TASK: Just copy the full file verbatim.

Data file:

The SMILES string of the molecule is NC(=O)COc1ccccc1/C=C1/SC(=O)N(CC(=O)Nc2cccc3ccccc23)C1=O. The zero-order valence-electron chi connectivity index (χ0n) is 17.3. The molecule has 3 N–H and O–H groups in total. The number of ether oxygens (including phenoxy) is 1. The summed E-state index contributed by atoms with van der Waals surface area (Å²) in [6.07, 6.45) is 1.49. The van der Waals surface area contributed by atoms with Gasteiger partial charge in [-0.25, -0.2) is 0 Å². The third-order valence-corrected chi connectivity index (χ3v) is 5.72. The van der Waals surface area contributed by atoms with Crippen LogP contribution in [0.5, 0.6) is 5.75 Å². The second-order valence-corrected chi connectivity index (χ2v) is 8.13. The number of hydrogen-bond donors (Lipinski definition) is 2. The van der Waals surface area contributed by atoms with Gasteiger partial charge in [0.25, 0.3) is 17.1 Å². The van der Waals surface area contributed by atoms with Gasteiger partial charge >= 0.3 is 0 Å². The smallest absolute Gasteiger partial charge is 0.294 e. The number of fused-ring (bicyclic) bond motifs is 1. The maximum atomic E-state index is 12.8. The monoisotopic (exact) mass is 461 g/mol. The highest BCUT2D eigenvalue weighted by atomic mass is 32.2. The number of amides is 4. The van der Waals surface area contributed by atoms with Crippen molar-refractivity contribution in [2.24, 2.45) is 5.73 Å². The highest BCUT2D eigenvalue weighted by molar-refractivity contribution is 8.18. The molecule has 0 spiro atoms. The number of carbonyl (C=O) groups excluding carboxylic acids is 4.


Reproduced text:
The SMILES string of the molecule is NC(=O)COc1ccccc1/C=C1/SC(=O)N(CC(=O)Nc2cccc3ccccc23)C1=O. The zero-order valence-electron chi connectivity index (χ0n) is 17.3. The molecule has 3 N–H and O–H groups in total. The number of ether oxygens (including phenoxy) is 1. The summed E-state index contributed by atoms with van der Waals surface area (Å²) in [6.07, 6.45) is 1.49. The van der Waals surface area contributed by atoms with Gasteiger partial charge in [-0.25, -0.2) is 0 Å². The third-order valence-corrected chi connectivity index (χ3v) is 5.72. The van der Waals surface area contributed by atoms with Crippen LogP contribution in [0.5, 0.6) is 5.75 Å². The second-order valence-corrected chi connectivity index (χ2v) is 8.13. The number of hydrogen-bond donors (Lipinski definition) is 2. The van der Waals surface area contributed by atoms with Gasteiger partial charge in [0.25, 0.3) is 17.1 Å². The van der Waals surface area contributed by atoms with Gasteiger partial charge >= 0.3 is 0 Å². The smallest absolute Gasteiger partial charge is 0.294 e. The number of fused-ring (bicyclic) bond motifs is 1. The maximum atomic E-state index is 12.8. The monoisotopic (exact) mass is 461 g/mol. The highest BCUT2D eigenvalue weighted by atomic mass is 32.2. The number of amides is 4. The van der Waals surface area contributed by atoms with Crippen molar-refractivity contribution in [2.24, 2.45) is 5.73 Å². The highest BCUT2D eigenvalue weighted by molar-refractivity contribution is 8.18. The molecule has 0 spiro atoms. The number of carbonyl (C=O) groups excluding carboxylic acids is 4.